Mixed treatment comparison (MTC) is a generalization of meta-analysis. Instead of the same treatment for a disease being tested in a number of studies, a number of different interventions are considered. Meta-regression is also a generalization of meta-analysis where an attempt is made to explain the heterogeneity between the treatment effects in the studies by regressing on study-level covariables. Our focus is where there are several different treatments considered in a number of randomized controlled trials in a specific disease, the same treatment can be applied in several arms within a study, and where differences in efficacy can be explained by differences in the study settings. We develop methods for simultaneously comparing several treatments and adjusting for study-level covariables by combining ideas from MTC and meta-regression. We use a case study from rheumatoid arthritis. We identified relevant trials of biologic verses standard therapy or placebo and extracted the doses, comparators and patient baseline characteristics. Efficacy is measured using the log odds ratio of achieving six-month ACR50 responder status. A random-effects meta-regression model is fitted which adjusts the log odds ratio for study-level prognostic factors. A different random-effect distribution on the log odds ratios is allowed for each different treatment. The odds ratio is found as a function of the prognostic factors for each treatment. The apparent differences in the randomized trials between tumour necrosis factor alpha (TNF- alpha) antagonists are explained by differences in prognostic factors and the analysis suggests that these drugs as a class are not different from each other.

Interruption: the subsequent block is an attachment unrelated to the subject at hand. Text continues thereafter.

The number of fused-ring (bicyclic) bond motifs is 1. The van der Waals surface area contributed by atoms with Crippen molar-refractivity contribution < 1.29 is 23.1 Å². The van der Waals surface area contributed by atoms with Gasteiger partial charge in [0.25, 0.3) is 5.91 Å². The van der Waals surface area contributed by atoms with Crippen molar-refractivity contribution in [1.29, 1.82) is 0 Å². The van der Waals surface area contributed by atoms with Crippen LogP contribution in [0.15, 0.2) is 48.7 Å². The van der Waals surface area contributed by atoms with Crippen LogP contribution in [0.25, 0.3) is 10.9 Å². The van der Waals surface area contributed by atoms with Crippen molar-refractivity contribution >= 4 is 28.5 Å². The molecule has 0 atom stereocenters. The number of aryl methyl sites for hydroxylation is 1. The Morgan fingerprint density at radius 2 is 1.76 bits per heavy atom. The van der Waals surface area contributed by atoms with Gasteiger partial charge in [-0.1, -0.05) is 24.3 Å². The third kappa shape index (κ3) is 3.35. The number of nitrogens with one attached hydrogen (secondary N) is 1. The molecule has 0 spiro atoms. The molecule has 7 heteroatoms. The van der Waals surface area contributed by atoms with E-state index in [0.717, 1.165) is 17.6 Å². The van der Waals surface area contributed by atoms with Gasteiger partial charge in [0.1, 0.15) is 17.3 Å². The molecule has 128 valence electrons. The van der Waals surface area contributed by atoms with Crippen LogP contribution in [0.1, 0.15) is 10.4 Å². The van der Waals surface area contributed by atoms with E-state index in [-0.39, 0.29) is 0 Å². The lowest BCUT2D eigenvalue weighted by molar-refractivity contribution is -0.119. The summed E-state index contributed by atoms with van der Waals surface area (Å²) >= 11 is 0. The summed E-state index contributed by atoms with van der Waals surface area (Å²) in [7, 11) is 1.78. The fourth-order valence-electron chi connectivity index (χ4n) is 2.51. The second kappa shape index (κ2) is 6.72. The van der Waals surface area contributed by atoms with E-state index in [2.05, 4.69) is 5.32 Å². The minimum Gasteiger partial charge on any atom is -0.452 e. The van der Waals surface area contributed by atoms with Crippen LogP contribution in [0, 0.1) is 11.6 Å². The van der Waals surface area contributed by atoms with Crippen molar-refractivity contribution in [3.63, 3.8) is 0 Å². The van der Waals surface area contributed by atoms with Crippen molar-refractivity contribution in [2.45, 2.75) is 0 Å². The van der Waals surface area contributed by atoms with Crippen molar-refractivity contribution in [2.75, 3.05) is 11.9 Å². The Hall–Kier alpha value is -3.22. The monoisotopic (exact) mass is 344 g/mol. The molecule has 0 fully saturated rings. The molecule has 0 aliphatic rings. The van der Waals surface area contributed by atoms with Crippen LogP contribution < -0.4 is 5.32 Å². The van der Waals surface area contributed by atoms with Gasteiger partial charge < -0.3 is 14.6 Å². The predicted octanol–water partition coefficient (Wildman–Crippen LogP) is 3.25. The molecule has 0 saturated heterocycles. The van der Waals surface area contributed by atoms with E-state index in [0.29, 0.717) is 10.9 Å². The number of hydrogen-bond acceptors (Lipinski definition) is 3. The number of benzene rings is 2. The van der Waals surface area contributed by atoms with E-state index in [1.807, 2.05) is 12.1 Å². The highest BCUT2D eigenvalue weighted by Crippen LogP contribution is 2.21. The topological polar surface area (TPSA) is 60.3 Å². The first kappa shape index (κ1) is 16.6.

Copyright (c) 2006 John Wiley & Sons, Ltd.